8The deadline for this evaluation is October 31, 2017.
9All US executive orders are numbered consecutively.
10Calculation key (52 * 1.25) = executive orders / year; Executive orders / year * 8 = total number of expected executive orders.
11In addition to the original Travel Ban of Executive Order 13.769 from January 27, 2017, this includes the amendment to Executive Order 13.780 and also Executive Orders 13.767, 13.768, 13.773, 13.802 and 13.814.
12In detail, these are the executive orders 13,765, 13,766, 13,771, 13,772, 13,777, 13,778, 13,782, 13,783, 13,788, 13,789, 13,805, 13,812, 13,813.
13Trump's first Executive Order, 13,765, entitled "Executive Order Minimizing the Economic Burden of the Patient Protection and Affordable Care Act Pending Repeal", dated from the day he took office, January 20, 2017, and has the withdrawal of the as overregulatory and economically unsustainable criticized Obamacare regulations on the subject.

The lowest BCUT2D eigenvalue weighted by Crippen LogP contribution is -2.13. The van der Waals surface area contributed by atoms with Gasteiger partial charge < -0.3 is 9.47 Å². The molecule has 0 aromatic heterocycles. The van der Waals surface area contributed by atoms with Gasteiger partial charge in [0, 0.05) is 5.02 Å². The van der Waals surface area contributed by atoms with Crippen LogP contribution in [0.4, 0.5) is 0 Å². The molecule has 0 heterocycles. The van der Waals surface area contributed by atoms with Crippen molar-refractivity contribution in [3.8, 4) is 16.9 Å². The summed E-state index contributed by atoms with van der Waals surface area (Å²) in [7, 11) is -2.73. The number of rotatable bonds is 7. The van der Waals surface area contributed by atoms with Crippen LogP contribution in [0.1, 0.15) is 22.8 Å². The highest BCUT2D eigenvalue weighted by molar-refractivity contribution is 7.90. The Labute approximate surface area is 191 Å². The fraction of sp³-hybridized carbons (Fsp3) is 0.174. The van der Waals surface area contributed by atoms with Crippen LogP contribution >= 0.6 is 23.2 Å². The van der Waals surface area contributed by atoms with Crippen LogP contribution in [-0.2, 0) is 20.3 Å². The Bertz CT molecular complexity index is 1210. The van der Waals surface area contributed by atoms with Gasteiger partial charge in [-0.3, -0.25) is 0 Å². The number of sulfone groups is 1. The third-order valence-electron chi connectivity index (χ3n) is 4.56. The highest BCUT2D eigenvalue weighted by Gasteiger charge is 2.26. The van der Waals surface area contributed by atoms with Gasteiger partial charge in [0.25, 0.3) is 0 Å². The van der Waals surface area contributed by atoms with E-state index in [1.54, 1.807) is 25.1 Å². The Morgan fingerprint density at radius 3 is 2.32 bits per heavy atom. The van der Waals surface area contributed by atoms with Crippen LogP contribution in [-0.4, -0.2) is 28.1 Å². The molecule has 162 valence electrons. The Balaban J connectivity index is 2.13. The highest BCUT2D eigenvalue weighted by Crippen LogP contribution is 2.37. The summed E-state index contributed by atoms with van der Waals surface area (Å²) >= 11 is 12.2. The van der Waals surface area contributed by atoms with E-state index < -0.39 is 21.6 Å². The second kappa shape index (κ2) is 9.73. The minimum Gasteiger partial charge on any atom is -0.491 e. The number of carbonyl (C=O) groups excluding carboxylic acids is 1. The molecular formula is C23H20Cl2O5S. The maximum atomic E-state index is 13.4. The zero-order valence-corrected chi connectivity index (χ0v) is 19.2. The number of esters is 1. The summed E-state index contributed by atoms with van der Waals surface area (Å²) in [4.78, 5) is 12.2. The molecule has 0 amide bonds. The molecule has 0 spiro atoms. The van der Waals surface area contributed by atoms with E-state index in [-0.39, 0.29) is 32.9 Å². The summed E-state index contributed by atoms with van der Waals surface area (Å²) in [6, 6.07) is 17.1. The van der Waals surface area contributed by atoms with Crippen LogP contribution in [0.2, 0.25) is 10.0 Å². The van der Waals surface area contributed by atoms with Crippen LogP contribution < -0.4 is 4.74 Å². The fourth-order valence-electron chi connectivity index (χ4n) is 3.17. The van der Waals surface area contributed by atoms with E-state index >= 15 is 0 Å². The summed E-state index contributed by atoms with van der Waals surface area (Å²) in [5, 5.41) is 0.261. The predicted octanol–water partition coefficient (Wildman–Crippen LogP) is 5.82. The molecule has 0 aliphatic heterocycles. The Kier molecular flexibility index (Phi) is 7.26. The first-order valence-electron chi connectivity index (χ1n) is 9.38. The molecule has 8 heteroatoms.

Brown, Wendy (2017), Democracy under fire: Donald Trump and apocalyptic populism, in: Blätter für German and international politics, https://www.blaetter.de/archiv/jahrgaenge/2017/august/demokratie-unter-beschuss -donald-trump-and-the-apocalyptic-populism, June 28th, 2017.
Bush, George W. (2001a), Proclamation 7463 - Declaration of National Emergency by Reason of Certain Terrorist Attacks, September 14, 2001, in: http://www.presidency.ucsb.edu/ws/?pid=61760, May 31 .2017.
Bush, George W. (2001b), Executive Order 13223 - Ordering the Ready Reserve of the Armed Forces to Active Duty And Delegating Certain Authorities to the Secretary of Defense And the Secretary of Transportation, September 14, 2001, in: https: // georgewbush-whitehouse.archives.gov/news/releases/2001/09/20010914-5.html, May 31, 2017.
Lemke, Matthias (2017), Democracy in a State of Emergency. How governments expand their power, Frankfurt / M. / New York.
Lichtman, Allan (2017), The Case for Impeachment, New York.
Sullivan, Kathleen M. (2006), Do we have an emergency constitution ?, in: Bulletin of the American Academy, Winter Edition, 30-34.
Weber, Max (1919), Politics as a Profession, in: Ders., Max Weber Complete Edition. Department I: Writings and Speeches. Volume 17. Edited by Horst Baier, M. Rainer Lepsius, Wolfgang J. Mommsen, Wolfgang Schluchter, Johannes Winckelmann, Tübingen, 156-252.